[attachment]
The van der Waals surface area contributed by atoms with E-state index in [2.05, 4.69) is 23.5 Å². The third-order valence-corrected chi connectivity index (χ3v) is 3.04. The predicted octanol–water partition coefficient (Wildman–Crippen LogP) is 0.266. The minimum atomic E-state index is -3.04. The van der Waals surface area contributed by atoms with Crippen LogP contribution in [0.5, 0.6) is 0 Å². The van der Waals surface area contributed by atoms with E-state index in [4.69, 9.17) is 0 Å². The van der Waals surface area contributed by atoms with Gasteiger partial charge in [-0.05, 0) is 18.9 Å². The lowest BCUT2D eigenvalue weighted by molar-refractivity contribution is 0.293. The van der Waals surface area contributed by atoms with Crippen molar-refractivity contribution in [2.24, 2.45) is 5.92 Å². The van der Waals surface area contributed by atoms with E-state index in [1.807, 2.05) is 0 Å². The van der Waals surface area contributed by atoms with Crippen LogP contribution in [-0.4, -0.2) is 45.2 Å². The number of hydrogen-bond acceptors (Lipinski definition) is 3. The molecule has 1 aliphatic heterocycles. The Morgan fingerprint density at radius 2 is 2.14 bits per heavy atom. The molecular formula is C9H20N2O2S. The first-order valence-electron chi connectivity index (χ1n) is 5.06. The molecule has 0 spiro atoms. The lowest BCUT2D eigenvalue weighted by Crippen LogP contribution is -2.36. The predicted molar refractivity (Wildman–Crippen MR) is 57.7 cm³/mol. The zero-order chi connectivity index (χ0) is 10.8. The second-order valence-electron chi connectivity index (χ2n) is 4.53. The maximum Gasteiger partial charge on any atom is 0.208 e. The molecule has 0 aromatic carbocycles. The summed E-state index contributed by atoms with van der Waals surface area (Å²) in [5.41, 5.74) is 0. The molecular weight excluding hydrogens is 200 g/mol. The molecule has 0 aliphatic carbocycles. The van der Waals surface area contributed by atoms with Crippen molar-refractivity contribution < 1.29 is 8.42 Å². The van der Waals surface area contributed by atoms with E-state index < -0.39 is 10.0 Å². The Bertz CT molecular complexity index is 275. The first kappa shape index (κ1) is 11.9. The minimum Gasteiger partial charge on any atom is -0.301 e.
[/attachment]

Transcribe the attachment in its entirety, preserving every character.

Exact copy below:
The van der Waals surface area contributed by atoms with E-state index in [2.05, 4.69) is 23.5 Å². The third-order valence-corrected chi connectivity index (χ3v) is 3.04. The predicted octanol–water partition coefficient (Wildman–Crippen LogP) is 0.266. The minimum atomic E-state index is -3.04. The van der Waals surface area contributed by atoms with Crippen LogP contribution in [0.5, 0.6) is 0 Å². The van der Waals surface area contributed by atoms with E-state index in [4.69, 9.17) is 0 Å². The van der Waals surface area contributed by atoms with Gasteiger partial charge in [-0.05, 0) is 18.9 Å². The lowest BCUT2D eigenvalue weighted by molar-refractivity contribution is 0.293. The van der Waals surface area contributed by atoms with Crippen molar-refractivity contribution in [2.24, 2.45) is 5.92 Å². The van der Waals surface area contributed by atoms with E-state index in [1.807, 2.05) is 0 Å². The van der Waals surface area contributed by atoms with Crippen LogP contribution in [-0.4, -0.2) is 45.2 Å². The number of hydrogen-bond acceptors (Lipinski definition) is 3. The molecule has 1 aliphatic heterocycles. The Morgan fingerprint density at radius 2 is 2.14 bits per heavy atom. The molecular formula is C9H20N2O2S. The first-order valence-electron chi connectivity index (χ1n) is 5.06. The molecule has 0 spiro atoms. The lowest BCUT2D eigenvalue weighted by Crippen LogP contribution is -2.36. The predicted molar refractivity (Wildman–Crippen MR) is 57.7 cm³/mol. The zero-order chi connectivity index (χ0) is 10.8. The second-order valence-electron chi connectivity index (χ2n) is 4.53. The maximum Gasteiger partial charge on any atom is 0.208 e. The molecule has 0 aromatic carbocycles. The summed E-state index contributed by atoms with van der Waals surface area (Å²) in [5.41, 5.74) is 0. The molecular weight excluding hydrogens is 200 g/mol. The molecule has 0 aliphatic carbocycles. The van der Waals surface area contributed by atoms with Crippen molar-refractivity contribution < 1.29 is 8.42 Å². The van der Waals surface area contributed by atoms with E-state index < -0.39 is 10.0 Å². The Bertz CT molecular complexity index is 275. The first kappa shape index (κ1) is 11.9. The minimum Gasteiger partial charge on any atom is -0.301 e.